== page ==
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in connection with the national expectation of the Messiah. This revelation, attested by various forms of divine witness-bearing, and expressed in the language of many symbols, may be said to reach a climax in the twelfth chapter : “ These things spake Jesus, and he departed and hid himself from them. But though he had done so many signs before them, yet they believed not on him.”3 The remainder of the book depicts, on the one hand, the downward course of the world's unbelief leading to the crucifixion, and on the other, the perfecting of the disciples' faith, which attains its final and typical expression in the slowlymatured but deep-rooted confession of the doubting Thomas, "My Lord and my God.” 4
As already indicated, the fourth Gospel contains very few incidents of the ministry in Galilee. In this respect, as well as in many of its unexplained allusions and remarkable omissions, it takes for granted acquaintance with the earlier Gospels. The matter it contains in common
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1 Westcott enumerates seven, viz. (1) the witness of the Father (v. 34, 37; viii. 18); (2) the witness of the Son (viii. 14; xviii. 37); (3) the witness of His works (x. 25; v. 36, &c.); (4) the witness of Scripture (v. 39-46); (5) the witness of the Forerunner (i. 7; V. 33); (6) the witness of the disciples (xv. 27; xix. 35); and (7) the witness of the Spirit (xv. 26 ; xvi. 14).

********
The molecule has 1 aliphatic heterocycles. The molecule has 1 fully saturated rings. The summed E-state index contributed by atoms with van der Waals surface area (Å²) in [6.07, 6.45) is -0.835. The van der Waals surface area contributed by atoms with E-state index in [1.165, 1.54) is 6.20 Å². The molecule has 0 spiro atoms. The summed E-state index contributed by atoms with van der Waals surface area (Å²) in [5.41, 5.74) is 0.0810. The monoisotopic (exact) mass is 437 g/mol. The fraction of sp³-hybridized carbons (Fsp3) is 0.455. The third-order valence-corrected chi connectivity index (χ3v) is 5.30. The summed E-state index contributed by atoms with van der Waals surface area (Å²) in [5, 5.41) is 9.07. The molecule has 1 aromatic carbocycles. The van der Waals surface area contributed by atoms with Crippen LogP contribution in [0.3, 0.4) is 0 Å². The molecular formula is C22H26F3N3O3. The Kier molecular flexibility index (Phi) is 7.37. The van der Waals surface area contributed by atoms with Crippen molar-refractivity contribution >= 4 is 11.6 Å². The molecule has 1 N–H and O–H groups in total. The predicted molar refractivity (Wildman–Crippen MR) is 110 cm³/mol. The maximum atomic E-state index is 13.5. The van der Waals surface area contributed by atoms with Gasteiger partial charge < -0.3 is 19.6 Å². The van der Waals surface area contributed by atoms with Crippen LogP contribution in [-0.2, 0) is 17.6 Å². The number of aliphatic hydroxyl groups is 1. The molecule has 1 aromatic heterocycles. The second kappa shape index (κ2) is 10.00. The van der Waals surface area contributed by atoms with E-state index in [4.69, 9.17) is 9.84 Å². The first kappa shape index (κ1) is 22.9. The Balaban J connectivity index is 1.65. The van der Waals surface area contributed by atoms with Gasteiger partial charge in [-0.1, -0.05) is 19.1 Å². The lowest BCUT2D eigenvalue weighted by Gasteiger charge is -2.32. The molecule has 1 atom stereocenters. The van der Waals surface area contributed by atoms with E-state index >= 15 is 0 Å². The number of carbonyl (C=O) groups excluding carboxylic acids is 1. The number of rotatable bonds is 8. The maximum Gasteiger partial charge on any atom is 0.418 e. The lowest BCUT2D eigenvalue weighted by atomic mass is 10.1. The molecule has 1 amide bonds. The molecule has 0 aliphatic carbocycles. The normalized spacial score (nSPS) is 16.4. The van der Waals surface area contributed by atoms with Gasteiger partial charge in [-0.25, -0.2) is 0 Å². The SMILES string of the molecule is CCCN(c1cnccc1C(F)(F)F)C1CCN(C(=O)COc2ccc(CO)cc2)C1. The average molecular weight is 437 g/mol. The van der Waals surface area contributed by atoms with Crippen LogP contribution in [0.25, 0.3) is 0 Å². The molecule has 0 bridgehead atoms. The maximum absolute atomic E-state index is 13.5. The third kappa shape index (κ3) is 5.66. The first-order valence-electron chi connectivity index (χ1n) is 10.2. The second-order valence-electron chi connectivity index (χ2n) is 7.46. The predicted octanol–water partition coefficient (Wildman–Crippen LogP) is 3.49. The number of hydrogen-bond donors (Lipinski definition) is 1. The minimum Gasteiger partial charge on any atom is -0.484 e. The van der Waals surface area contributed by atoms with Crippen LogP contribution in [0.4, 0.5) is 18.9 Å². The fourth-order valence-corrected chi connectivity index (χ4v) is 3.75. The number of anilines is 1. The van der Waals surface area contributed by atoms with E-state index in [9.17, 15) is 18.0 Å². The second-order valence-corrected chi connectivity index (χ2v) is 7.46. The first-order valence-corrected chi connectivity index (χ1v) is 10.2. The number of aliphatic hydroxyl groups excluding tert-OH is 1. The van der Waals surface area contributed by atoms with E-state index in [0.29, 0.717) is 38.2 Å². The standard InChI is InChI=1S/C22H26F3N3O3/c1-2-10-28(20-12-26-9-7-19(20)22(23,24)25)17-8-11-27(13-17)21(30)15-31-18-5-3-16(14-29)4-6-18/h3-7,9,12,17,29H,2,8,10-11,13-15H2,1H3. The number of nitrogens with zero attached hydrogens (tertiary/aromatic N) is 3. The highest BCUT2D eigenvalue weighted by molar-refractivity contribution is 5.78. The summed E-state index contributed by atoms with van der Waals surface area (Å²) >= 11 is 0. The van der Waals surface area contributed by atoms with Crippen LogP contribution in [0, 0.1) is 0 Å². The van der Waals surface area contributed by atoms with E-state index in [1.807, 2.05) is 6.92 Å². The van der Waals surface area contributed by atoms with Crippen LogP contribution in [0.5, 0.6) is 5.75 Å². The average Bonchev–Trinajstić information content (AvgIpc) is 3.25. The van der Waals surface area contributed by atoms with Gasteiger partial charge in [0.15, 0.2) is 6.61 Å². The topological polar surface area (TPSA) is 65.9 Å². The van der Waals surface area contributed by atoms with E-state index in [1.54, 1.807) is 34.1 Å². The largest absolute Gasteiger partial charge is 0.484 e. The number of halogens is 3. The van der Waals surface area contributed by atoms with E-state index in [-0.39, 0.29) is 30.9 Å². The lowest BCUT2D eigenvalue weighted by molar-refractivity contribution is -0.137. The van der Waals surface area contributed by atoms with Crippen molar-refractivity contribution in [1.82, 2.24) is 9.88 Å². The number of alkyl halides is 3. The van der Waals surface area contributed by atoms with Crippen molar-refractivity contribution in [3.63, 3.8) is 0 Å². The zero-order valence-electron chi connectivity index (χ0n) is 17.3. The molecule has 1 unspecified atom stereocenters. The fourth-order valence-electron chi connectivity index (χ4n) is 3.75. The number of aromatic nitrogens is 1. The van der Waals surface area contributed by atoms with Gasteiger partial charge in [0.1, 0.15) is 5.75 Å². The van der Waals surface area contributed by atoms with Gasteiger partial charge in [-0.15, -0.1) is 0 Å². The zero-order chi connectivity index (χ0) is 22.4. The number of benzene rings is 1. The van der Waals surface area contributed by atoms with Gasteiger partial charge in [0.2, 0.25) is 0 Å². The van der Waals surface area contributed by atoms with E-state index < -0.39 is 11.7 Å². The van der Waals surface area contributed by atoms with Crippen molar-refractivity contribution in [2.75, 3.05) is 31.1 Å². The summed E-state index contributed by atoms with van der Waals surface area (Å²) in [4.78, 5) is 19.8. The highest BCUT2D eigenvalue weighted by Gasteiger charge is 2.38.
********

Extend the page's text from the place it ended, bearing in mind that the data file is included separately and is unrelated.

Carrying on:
2 Also seven in number, viz. !"I am”), “the bread of life,
“ the light of the world,” “the door of the sheep,” “the good shepherd,” “the resurrection and the life, vine" (Farrar).
3 xii. 36-40. The habitual use of the word “signs” (onueia) or works (épra)-instead of mighty works (δυνάμεις) or “wonders” (τέρατα)-to describe Christ's miracles, is characteristic of the Fourth Gospel. The first name indicates (what the evangelist in several instances expressly brings out; vi. 48; ix. 39) that “what the Lord did corporeally He desired to be understood spiritually" (Augustine); the second represents a miracle as but the exercise and manifestation of an indwelling Divine power (x 37, 38).
4 xx. 28. Other confessions of faith (in less degree) are peculiar to this Gospel, e.g. i. 29:
“Behold the Lamb of God” (Baptist); i. 41: “We have found the Messiah” (Andrew); i. 49: “Rabbi, thou art the Son of God” (Nathanael); vii. 46: “Never man so spake" (officers); ix. 38: “Lord, I believe” (blind man); xi. 27: “I have believed that thou art the Christ, the Son of God” (Martha).
5 Many long intervals are passed over; e.g. between the feast of the Passover (vi. 4) and the feast of Tabernacles (vii. 2), during which time the evangelist expressly mentions that “ Jesus walked in Galilee." Cf. i. 14: And the Word became flesh, and dwelt among us although the miraculous birth is not recorded. i. 32: “And John bare witness, saying, I have beheld the Spirit descending as a dove out of heaven; and it abode upon him,"—although Christ's baptism is not recorded. i. 40: “One of the two that heard John speak, and followed him, was Andrew, Simon Peter's brother,"--although the latter is not previously mentioned. iii. 5: “Jesus answered, Verily, verily, I say unto thee, Except a man be born of water and the